For Rose, who is still trying to prove to baseball -- unsuccessfully thus far -- that he is a rehabilitated man, it might not have been a good idea to advertise his association with a convicted felon on such a grand stage as Cooperstown's induction weekend.

"I think [Rose] decided he'd be better off staying away and trying to disassociate himself from the store," said Vin Russo, owner of Mickey's Place, a memorabilia store that sits across Main Street from the Rose store. "Given Pete's history, that's probably not such a bad idea."

Rose, whose 4,256 career hits rank first all-time, could not be reached for comment, but his agent, Warren Greene, said Rose had "multiple" offers to come to Cooperstown to sign autographs but never committed to appearing, ultimately deciding he did not want to cause a distraction. Rose, according to Greene, has appearances scheduled this weekend on the West Coast.

"Pete made a conscious decision not to go," Greene said. "Would Pete like to come there? Yeah. But you know what? He doesn't need to be there. He doesn't want to cause controversy. He's not there for the same reason he doesn't go to Major League Baseball games. He's allowed to go. But when he does, [everyone says], 'Oh my God, Pete Rose is here.' Going to Cooperstown became aggravating."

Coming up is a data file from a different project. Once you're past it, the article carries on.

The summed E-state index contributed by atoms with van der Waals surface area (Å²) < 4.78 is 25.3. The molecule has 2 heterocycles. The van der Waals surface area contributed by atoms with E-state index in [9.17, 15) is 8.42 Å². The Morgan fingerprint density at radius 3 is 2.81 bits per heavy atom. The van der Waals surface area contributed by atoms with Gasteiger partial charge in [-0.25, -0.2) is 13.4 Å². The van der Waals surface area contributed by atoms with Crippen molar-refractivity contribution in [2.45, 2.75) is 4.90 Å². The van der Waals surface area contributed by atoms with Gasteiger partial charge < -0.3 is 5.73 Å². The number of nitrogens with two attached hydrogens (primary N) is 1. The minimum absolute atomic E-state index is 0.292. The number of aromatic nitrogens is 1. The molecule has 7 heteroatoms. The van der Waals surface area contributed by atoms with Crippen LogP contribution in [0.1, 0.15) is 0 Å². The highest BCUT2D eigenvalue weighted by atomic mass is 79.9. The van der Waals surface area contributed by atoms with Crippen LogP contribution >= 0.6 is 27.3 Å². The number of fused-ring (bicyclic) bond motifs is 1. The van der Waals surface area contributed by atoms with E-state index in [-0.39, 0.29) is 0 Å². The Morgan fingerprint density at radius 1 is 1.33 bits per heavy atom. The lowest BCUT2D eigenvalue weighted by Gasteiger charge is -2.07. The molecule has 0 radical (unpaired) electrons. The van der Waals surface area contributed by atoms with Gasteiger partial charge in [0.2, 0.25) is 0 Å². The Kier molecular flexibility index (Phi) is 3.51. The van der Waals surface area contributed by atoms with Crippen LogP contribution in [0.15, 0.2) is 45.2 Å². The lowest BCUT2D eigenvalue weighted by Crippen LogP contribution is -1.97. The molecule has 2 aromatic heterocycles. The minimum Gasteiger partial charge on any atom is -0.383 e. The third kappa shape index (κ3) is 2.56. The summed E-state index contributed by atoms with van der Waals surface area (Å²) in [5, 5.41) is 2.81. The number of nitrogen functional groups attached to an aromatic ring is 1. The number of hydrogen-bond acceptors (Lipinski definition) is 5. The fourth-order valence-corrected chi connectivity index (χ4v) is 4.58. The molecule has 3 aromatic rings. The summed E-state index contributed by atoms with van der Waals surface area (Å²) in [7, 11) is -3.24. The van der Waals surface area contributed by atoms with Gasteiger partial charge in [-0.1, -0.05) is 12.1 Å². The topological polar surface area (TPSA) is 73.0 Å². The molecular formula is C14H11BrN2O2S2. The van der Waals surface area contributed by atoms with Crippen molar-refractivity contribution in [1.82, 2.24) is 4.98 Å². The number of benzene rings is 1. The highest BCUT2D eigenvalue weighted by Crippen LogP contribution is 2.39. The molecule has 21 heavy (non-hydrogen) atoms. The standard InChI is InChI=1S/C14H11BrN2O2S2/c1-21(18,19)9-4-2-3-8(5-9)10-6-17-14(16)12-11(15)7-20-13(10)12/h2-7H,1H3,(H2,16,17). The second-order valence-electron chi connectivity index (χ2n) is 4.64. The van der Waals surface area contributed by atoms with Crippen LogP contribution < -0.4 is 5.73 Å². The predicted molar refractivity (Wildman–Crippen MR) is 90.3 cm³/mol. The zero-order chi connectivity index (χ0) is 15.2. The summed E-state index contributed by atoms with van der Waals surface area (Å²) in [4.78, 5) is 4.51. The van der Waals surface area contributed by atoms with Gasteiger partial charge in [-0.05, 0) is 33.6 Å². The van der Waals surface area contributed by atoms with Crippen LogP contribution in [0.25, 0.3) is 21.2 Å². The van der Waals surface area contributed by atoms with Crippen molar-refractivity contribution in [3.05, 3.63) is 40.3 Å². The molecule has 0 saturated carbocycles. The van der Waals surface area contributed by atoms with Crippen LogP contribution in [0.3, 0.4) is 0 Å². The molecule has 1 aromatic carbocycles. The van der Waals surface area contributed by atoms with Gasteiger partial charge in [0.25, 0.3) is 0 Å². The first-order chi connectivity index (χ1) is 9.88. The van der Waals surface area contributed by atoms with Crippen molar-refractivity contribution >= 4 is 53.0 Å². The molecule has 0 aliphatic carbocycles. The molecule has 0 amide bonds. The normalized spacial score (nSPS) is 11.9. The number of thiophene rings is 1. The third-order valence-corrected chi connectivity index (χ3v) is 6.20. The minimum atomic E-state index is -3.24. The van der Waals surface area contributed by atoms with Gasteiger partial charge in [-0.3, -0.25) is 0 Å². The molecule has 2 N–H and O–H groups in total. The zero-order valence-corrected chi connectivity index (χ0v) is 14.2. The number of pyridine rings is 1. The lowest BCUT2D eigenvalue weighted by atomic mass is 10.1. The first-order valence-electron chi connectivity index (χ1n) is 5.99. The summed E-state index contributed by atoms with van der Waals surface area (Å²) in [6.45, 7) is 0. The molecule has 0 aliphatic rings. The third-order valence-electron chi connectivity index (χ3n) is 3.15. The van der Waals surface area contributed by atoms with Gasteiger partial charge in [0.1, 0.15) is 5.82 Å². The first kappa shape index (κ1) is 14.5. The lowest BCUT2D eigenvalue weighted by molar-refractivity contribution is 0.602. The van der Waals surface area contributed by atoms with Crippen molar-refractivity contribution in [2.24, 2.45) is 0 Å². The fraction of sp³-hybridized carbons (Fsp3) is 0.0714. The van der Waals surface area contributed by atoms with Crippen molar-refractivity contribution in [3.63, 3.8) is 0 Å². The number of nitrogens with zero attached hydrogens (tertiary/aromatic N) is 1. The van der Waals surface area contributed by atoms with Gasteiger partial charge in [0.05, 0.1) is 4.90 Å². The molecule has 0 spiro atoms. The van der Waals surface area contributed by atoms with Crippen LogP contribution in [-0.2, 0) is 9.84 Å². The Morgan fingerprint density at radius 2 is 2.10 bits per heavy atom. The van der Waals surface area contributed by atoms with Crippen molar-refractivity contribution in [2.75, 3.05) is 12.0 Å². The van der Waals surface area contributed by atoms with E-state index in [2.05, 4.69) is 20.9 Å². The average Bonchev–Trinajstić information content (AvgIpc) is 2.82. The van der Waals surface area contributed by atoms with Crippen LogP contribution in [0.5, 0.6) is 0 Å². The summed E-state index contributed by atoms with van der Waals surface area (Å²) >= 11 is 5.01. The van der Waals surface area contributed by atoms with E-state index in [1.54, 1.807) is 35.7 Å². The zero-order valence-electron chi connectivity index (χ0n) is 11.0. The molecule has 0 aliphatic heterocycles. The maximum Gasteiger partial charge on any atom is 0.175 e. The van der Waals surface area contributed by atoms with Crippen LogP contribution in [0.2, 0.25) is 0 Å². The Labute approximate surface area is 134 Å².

A story in the Las Vegas Sun last month quoted Rose as saying he planned to be in Cooperstown. "I'm a big hit when I go up there," he told the newspaper. "It costs me a lot of money when I don't go up there. If [MLB and the Hall of Fame are] not going to help me or do anything for me, what am I supposed to do?"

Brad Horn, director of public relations for the Hall of Fame, declined to answer a question about Rose, saying: "That's not a Hall of Fame issue. That's a Cooperstown issue."

In the same Las Vegas Sun story, Rose spoke of watching on television in March when Commissioner Bud Selig and five players testified before a House committee investigating steroid use in sports. As he watched, Rose applied what he heard to his own case.